According to LinkedIn’s 6 Recruiting Trends That Will Shape 2021, they predict that recruitment functions will play a significant role in holding organizations accountable to diversity commitments – talent technology will augment the recruiter’s ability to deliver.
The article goes on to say, “[Recruiters] will restructure hiring processes to reduce bias, from building diverse interview panels to mandating data-driven reporting against diversity goals.”
Why Diversity Matters
A recent McKinsey study found that 97 percent of U.S. companies fail to have senior leadership teams that reflect their ethnic labor force. This same report reveals that gender-diverse companies are 21 percent more likely to outperform industry norms – racially diverse companies exceed industry norms by 35 percent. So how can companies start to prioritize diversity hiring?
Companies seeking to have more diverse representation across their business are increasingly turning to recruitment partners who have better access to diverse talent networks. Consequently, recruitment firms prove to be a key pillar in supporting the creation of more diverse workforces. But a truly consultative recruitment partner doesn’t merely supply diverse candidates. They also consider an organization’s culture. Lauren Gardner, VP of Global Talent Acquisition at Microsoft, was quoted as saying, “Recruiters have to be able to answer questions on culture. They have to teach leaders and managers how to think more broadly about their own choices and coach them to gravitate not toward who they like, but who adds to the organization.”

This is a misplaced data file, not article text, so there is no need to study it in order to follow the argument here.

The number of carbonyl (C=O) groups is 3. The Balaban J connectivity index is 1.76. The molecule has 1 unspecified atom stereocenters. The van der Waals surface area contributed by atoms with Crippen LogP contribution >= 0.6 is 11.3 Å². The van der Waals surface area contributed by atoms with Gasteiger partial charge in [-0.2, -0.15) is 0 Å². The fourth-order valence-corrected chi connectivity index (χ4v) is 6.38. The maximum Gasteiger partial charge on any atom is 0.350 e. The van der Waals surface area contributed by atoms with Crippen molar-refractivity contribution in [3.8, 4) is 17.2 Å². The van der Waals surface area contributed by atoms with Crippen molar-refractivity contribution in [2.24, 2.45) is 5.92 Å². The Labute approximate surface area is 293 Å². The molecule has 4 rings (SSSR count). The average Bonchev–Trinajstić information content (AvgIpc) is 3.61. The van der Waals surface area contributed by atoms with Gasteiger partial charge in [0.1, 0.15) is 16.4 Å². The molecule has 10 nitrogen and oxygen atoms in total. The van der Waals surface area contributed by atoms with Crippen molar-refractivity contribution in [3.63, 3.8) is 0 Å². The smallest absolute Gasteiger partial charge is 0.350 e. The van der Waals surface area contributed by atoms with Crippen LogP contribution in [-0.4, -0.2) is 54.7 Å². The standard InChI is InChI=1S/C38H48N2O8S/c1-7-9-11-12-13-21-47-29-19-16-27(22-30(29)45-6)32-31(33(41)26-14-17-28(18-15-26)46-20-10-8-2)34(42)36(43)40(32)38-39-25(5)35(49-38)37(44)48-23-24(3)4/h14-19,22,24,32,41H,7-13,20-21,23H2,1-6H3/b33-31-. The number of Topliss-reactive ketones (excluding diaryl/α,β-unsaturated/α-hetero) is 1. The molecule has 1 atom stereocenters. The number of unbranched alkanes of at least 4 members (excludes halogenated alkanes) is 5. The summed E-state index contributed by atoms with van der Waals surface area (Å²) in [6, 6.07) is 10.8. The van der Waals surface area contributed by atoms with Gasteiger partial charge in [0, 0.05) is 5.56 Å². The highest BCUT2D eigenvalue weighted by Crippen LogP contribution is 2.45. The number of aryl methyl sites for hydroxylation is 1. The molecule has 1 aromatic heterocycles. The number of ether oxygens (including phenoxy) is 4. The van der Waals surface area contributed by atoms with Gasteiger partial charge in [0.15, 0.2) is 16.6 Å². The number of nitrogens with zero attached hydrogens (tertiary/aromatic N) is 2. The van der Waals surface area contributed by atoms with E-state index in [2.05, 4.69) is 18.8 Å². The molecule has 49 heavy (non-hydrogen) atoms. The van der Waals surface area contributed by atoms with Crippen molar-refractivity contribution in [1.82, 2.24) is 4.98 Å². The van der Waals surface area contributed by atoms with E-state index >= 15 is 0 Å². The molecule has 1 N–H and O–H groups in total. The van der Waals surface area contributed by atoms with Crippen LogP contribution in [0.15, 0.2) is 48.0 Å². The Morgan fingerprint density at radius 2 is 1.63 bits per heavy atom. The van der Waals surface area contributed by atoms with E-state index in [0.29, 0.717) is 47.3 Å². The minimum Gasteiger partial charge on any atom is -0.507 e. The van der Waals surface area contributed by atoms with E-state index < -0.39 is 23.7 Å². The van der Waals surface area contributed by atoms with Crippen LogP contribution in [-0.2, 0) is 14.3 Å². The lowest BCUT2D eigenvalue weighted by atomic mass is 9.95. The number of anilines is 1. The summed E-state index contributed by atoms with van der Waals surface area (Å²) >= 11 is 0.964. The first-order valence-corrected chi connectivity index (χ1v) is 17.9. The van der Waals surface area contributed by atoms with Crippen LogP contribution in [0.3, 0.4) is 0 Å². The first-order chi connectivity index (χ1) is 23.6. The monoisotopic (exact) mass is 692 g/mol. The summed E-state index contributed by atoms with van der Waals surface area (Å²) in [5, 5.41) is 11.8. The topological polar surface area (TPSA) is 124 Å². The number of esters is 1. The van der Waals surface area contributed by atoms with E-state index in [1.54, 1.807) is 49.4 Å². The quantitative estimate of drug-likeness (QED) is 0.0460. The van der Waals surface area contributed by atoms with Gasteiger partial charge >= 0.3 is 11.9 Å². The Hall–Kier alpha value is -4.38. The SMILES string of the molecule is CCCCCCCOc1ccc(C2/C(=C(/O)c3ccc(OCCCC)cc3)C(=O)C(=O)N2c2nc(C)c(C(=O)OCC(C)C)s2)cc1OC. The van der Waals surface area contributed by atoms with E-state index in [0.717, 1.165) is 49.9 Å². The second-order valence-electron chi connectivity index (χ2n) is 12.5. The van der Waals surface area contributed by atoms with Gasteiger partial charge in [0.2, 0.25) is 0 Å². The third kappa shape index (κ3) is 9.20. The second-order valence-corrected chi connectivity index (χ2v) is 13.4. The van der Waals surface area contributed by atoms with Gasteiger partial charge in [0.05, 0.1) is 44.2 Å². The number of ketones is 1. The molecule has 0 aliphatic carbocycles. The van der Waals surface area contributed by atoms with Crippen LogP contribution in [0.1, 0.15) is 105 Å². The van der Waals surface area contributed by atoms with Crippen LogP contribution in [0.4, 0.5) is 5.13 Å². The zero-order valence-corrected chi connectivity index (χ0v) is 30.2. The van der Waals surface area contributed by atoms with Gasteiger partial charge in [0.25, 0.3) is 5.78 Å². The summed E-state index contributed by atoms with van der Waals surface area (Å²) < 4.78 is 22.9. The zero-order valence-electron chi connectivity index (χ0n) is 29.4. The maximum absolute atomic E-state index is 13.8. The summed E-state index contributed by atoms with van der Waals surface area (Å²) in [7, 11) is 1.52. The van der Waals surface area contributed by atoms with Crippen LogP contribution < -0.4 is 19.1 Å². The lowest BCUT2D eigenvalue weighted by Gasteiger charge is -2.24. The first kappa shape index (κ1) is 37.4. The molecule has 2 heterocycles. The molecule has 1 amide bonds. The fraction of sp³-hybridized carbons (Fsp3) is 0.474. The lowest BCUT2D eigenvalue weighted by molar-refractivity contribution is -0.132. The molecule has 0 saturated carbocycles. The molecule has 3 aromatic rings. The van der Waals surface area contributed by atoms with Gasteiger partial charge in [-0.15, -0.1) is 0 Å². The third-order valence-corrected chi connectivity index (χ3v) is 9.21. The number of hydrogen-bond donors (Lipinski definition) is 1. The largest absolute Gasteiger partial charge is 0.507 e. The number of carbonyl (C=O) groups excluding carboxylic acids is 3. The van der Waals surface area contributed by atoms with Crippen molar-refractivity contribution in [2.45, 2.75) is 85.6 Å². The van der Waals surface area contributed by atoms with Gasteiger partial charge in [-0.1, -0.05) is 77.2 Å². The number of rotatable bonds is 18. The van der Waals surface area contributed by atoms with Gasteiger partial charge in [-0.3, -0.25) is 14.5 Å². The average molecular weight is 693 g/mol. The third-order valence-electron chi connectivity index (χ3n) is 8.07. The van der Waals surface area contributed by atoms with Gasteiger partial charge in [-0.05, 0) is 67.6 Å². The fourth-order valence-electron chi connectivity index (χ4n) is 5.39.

Eliminating Hiring Bias
Let’s face it; all humans possess unconscious bias. However, avant-garde recruitment firms proactively educate their staff on concepts such as confirmation bias, labeling effect, heuristics, and stereotype threat, to name a few of the expressions recruiters need to keep top of mind. Unfortunately, end-clients may not be able to prioritize this type of coaching, putting them at risk of missing diverse talent at the start of the recruitment lifecycle. This means that while there may be advocacy for increases in diversity hiring, having the ability to execute on it may prove challenging. Moreover, recruitment firms have accountability toward restructuring, improving, and managing a client’s hiring process to reduce bias. This can include building diverse interview panels to anonymizing candidate profiles. Even so, 47 percent of talent professionals say hiring managers are not held accountable for interviewing a diverse slate of candidates – which demands a top-down commitment to diverse hiring from organizational leaders.
The Role of Talent Technology
The global COVID-19 pandemic has fast-tracked businesses towards normalizing remote hiring and remote work. Without technology, hiring and working in this type of environment isn’t feasible. It’s no wonder why Zoom shares soared from $73-$559 in nine months! This setup’s beauty is that organizations are no longer tied to hiring from within a certain radius of their office location – which inherently helps promote diversity.
Additionally, sourcing and interviewing platforms increasingly seek to remove bias by anonymizing candidates to focus solely on skills and experiences. GQR has a proprietary talent technology platform that uses AI and machine learning to identify and match candidates to vacancies. Hiring managers also have access to match anonymous candidate profiles from our database to their roles in this platform.
There have been great strides in the last few years when it comes to balancing the scales across global workforces – but there is still a long way to go. The Black Lives Matter movement, amongst others, has been a stark reminder of the lack of equity across marginalized groups – and the recruitment process is no exception. However, partnering with educated recruitment firms and proven talent technology platforms can be a great strategy to deliver diverse hiring objectives.